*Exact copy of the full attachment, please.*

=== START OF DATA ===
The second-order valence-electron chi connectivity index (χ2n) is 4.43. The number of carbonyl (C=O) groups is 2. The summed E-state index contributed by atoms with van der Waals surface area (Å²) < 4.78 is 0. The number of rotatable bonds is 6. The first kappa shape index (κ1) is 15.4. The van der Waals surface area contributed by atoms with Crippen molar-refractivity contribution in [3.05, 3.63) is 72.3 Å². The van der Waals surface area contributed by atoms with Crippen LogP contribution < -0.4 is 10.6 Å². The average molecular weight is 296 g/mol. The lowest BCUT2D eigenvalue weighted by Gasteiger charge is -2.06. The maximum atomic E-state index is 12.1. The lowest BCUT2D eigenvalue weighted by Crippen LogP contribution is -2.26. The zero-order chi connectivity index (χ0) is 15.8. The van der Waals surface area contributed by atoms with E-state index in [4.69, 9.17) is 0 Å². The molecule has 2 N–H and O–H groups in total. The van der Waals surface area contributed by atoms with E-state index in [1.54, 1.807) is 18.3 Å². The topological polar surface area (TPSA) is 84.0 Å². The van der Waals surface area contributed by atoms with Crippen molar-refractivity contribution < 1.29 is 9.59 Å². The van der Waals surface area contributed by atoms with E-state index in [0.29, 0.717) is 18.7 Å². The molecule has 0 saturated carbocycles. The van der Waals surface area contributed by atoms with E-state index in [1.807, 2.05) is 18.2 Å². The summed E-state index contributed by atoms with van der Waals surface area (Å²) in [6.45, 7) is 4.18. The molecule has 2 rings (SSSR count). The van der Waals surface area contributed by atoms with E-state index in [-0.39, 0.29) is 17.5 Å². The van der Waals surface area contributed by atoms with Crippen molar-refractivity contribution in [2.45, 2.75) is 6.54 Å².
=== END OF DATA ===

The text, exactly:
The second-order valence-electron chi connectivity index (χ2n) is 4.43. The number of carbonyl (C=O) groups is 2. The summed E-state index contributed by atoms with van der Waals surface area (Å²) < 4.78 is 0. The number of rotatable bonds is 6. The first kappa shape index (κ1) is 15.4. The van der Waals surface area contributed by atoms with Crippen molar-refractivity contribution in [3.05, 3.63) is 72.3 Å². The van der Waals surface area contributed by atoms with Crippen LogP contribution < -0.4 is 10.6 Å². The average molecular weight is 296 g/mol. The lowest BCUT2D eigenvalue weighted by Gasteiger charge is -2.06. The maximum atomic E-state index is 12.1. The lowest BCUT2D eigenvalue weighted by Crippen LogP contribution is -2.26. The zero-order chi connectivity index (χ0) is 15.8. The van der Waals surface area contributed by atoms with E-state index in [4.69, 9.17) is 0 Å². The molecule has 2 N–H and O–H groups in total. The van der Waals surface area contributed by atoms with E-state index in [1.54, 1.807) is 18.3 Å². The topological polar surface area (TPSA) is 84.0 Å². The van der Waals surface area contributed by atoms with Crippen molar-refractivity contribution < 1.29 is 9.59 Å². The van der Waals surface area contributed by atoms with E-state index in [0.29, 0.717) is 18.7 Å². The molecule has 0 saturated carbocycles. The van der Waals surface area contributed by atoms with E-state index in [1.807, 2.05) is 18.2 Å². The summed E-state index contributed by atoms with van der Waals surface area (Å²) in [6.45, 7) is 4.18. The molecule has 2 rings (SSSR count). The van der Waals surface area contributed by atoms with E-state index in [-0.39, 0.29) is 17.5 Å². The van der Waals surface area contributed by atoms with Crippen molar-refractivity contribution in [2.45, 2.75) is 6.54 Å².